The long tailPosted: October 25, 2004
Great Wired article discussing the power of the long tail that make up purchasing for books, music, DVD and other media centric catalogs. The author believes that that long tail in media catalogs is likely a bigger market taken together than the “hits” that make up the top purchases. Jeff Bezos has know this for a long time. But this is the best article I’ve seen in describing the future in buying and how online distribution/technology changes the game. There’s also some great insights about the music business:
Imagine if prices declined the further you went down the Tail, with popularity (the market) effectively dictating pricing. All it would take is for the labels to lower the wholesale price for the vast majority of their content not in heavy rotation; even a two- or three-tiered pricing structure could work wonders. And because so much of that content is not available in record stores, the risk of channel conflict is greatly diminished. The lesson: Pull consumers down the tail with lower prices.
How low should the labels go? The answer comes by examining the psychology of the music consumer. The choice facing fans is not how many songs to buy from iTunes and Rhapsody, but how many songs to buy rather than download for free from Kazaa and other peer-to-peer networks. Intuitively, consumers know that free music is not really free: Aside from any legal risks, it’s a time-consuming hassle to build a collection that way. Labeling is inconsistent, quality varies, and an estimated 30 percent of tracks are defective in one way or another. As Steve Jobs put it at the iTunes Music Store launch, you may save a little money downloading from Kazaa, but “you’re working for under minimum wage.” And what’s true for music is doubly true for movies and games, where the quality of pirated products can be even more dismal, viruses are a risk, and downloads take so much longer.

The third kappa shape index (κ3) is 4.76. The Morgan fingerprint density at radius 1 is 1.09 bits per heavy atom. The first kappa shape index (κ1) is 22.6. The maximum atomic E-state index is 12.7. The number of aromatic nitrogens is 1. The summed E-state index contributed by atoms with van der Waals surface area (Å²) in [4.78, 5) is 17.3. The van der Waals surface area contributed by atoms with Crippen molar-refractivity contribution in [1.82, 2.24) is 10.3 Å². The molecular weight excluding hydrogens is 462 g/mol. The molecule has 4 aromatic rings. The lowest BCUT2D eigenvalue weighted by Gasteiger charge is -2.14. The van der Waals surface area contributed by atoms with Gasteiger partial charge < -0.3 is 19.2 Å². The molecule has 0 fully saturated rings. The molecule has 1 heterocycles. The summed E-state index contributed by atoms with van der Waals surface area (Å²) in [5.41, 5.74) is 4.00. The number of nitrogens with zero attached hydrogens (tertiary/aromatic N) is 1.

So free has a cost: the psychological value of convenience. This is the “not worth it” moment where the wallet opens. The exact amount is an impossible calculus involving the bank balance of the average college student multiplied by their available free time. But imagine that for music, at least, it’s around 20 cents a track. That, in effect, is the dividing line between the commercial world of the Long Tail and the underground. Both worlds will continue to exist in parallel, but it’s crucial for Long Tail thinkers to exploit the opportunities between 20 and 99 cents to maximize their share. By offering fair pricing, ease of use, and consistent quality, you can compete with free.